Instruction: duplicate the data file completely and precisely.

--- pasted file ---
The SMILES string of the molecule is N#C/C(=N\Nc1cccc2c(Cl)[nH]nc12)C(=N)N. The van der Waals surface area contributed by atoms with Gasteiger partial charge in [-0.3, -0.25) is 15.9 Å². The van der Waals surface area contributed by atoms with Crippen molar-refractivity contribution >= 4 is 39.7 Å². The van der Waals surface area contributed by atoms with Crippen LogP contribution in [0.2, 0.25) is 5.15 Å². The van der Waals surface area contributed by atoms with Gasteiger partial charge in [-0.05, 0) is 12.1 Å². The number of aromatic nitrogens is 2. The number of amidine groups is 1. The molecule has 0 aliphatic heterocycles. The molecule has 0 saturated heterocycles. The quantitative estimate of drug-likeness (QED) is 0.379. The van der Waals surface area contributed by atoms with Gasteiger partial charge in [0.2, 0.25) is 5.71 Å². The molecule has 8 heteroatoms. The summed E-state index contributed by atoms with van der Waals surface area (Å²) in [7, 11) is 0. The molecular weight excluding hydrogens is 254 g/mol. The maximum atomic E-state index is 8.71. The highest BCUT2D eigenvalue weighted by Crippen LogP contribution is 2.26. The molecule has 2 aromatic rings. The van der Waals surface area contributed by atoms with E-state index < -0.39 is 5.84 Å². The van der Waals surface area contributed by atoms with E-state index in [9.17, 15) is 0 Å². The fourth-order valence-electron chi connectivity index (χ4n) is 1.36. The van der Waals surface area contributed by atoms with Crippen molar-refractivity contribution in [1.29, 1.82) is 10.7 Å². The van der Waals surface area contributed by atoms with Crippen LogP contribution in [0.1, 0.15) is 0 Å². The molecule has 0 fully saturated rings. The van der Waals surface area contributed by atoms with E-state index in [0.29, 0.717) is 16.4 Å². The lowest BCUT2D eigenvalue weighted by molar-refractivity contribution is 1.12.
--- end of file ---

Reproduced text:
The SMILES string of the molecule is N#C/C(=N\Nc1cccc2c(Cl)[nH]nc12)C(=N)N. The van der Waals surface area contributed by atoms with Gasteiger partial charge in [-0.3, -0.25) is 15.9 Å². The van der Waals surface area contributed by atoms with Crippen molar-refractivity contribution >= 4 is 39.7 Å². The van der Waals surface area contributed by atoms with Crippen LogP contribution in [0.2, 0.25) is 5.15 Å². The van der Waals surface area contributed by atoms with Gasteiger partial charge in [-0.05, 0) is 12.1 Å². The number of aromatic nitrogens is 2. The number of amidine groups is 1. The molecule has 0 aliphatic heterocycles. The molecule has 0 saturated heterocycles. The quantitative estimate of drug-likeness (QED) is 0.379. The van der Waals surface area contributed by atoms with Gasteiger partial charge in [0.2, 0.25) is 5.71 Å². The molecule has 8 heteroatoms. The summed E-state index contributed by atoms with van der Waals surface area (Å²) in [7, 11) is 0. The molecular weight excluding hydrogens is 254 g/mol. The maximum atomic E-state index is 8.71. The highest BCUT2D eigenvalue weighted by Crippen LogP contribution is 2.26. The molecule has 2 aromatic rings. The van der Waals surface area contributed by atoms with E-state index < -0.39 is 5.84 Å². The van der Waals surface area contributed by atoms with E-state index in [9.17, 15) is 0 Å². The fourth-order valence-electron chi connectivity index (χ4n) is 1.36. The van der Waals surface area contributed by atoms with Crippen molar-refractivity contribution in [1.29, 1.82) is 10.7 Å². The van der Waals surface area contributed by atoms with Crippen LogP contribution in [0.1, 0.15) is 0 Å². The molecule has 0 fully saturated rings. The van der Waals surface area contributed by atoms with E-state index in [0.29, 0.717) is 16.4 Å². The lowest BCUT2D eigenvalue weighted by molar-refractivity contribution is 1.12.